Next, plaintiff's discrimination, retaliation, and disparate treatment claims are analyzed under the familiar McDonnell Douglas*fn1 burden-shifting framework. See, e.g., Joseph v. Leavitt, 465 F.3d 87, 90 (2d Cir. 2006); Demoret, 451 F.3d at 151. First, plaintiff must establish a prima facie case of discrimination. Joseph, 465 F.3d at 90. Once a prima facie case is established, the burden shifts to the defendant to demonstrate a nondiscriminatory reason for the adverse employment action. Id. If the defendant is able to do so, summary judgment is warranted unless plaintiff can prove that the proffered reason was merely a pretext for discrimination. Patterson v. County of Oneida, N.Y., 375 F.3d 206, 221 (2d Cir. 2004) (citation omitted).

A prima facie case of discrimination is established by showing (1) membership in a protected class; (2) satisfactory job performance; (3) an adverse employment action; and (4) circumstances giving rise to an inference of discrimination. See Demoret, 451 F.3d at 151. To establish a prima facie case of retaliation, plaintiff must demonstrate that: "(1) she engaged in a protected activity; (2) her employer was aware of this activity; (3) the employer took adverse employment action against her; and (4) a causal connection exists between the alleged adverse action and the protected activity." Schiano v. Quality Payroll Systems, Inc., 445 F.3d 597, 608 (2d Cir. 2006) (citation omitted).

Here, with respect to plaintiff's discrimination and retaliation claims based on sex, she fails to meet her burden of establishing a prima facie case. There is no evidence in the record to infer that plaintiff's discharge was in any way related to her sex. In addition, and unlike her race-based retaliation claim, plaintiff does not allege that she registered complaints regarding any sexual harassment or discrimination that would provide a basis for retaliation. Plaintiff also asserts a race-based disparate treatment claim, alleging that non-African-American employees received preferential treatment over African-American employees for training as cashiers. But plaintiff offers no evidence that she, or any other African-American employee, was treated less favorably than similarly situated non-African-American employees. See, e.g., Graham v. Long Island R.R., 230 F.3d 34, 39 (2d Cir. 2000) (stating that to raise an inference of discrimination in a disparate treatment claim, the plaintiff must show that the "employer subjected him to disparate treatment, that is, treated him less favorably than a similarly situated employee outside his protected group").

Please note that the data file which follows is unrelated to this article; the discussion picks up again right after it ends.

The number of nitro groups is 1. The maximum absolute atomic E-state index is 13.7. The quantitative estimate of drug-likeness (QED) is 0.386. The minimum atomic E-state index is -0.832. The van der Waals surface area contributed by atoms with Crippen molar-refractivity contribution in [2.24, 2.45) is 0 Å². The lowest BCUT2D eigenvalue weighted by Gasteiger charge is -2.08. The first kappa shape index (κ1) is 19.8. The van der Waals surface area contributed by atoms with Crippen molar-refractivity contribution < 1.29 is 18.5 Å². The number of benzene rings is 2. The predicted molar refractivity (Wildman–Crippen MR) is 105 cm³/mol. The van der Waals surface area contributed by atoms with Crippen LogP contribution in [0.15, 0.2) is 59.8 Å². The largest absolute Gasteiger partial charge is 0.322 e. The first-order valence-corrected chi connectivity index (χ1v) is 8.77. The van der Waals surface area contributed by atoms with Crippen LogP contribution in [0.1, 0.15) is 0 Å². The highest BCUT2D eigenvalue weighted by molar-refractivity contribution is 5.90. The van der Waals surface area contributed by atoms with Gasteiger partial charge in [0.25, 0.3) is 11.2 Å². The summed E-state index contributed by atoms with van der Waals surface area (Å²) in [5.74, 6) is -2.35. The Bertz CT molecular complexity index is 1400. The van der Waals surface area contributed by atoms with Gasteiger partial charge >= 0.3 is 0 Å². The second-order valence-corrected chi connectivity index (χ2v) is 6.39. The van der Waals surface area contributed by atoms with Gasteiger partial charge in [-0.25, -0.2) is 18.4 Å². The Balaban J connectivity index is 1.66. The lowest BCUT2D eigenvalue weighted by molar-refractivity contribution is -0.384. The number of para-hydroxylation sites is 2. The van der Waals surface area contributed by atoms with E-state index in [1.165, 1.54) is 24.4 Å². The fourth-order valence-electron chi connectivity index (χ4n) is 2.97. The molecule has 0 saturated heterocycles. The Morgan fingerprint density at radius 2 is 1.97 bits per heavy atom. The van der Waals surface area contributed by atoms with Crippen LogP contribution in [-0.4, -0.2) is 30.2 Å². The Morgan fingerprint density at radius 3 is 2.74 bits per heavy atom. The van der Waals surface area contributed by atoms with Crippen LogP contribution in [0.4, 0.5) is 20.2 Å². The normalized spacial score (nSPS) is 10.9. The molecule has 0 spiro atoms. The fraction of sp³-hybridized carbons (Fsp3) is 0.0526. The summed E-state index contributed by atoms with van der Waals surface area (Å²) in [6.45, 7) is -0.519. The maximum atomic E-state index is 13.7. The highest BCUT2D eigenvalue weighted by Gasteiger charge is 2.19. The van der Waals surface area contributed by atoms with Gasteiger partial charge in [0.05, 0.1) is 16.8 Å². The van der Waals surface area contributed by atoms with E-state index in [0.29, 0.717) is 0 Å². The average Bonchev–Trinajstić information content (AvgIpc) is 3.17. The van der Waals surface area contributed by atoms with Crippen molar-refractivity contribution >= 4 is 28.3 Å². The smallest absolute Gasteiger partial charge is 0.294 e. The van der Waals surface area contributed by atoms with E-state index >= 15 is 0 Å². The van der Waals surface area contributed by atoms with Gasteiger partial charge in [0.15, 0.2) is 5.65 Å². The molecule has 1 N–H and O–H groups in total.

Finally, even where plaintiff may have met her burden of establishing a prima facie case regarding her firing, defendant also satisfied its burden by proffering a nondiscriminatory reason for plaintiff's termination. Specifically, according to defendant, plaintiff was fired because she slammed a cabinet door on a co-worker's arm, and, later that day, pushed that same co-worker into a counter. Plaintiff does not deny that these events occurred, and she offers no evidence that defendant's proffered reason for her firing was merely a pretext for discrimination.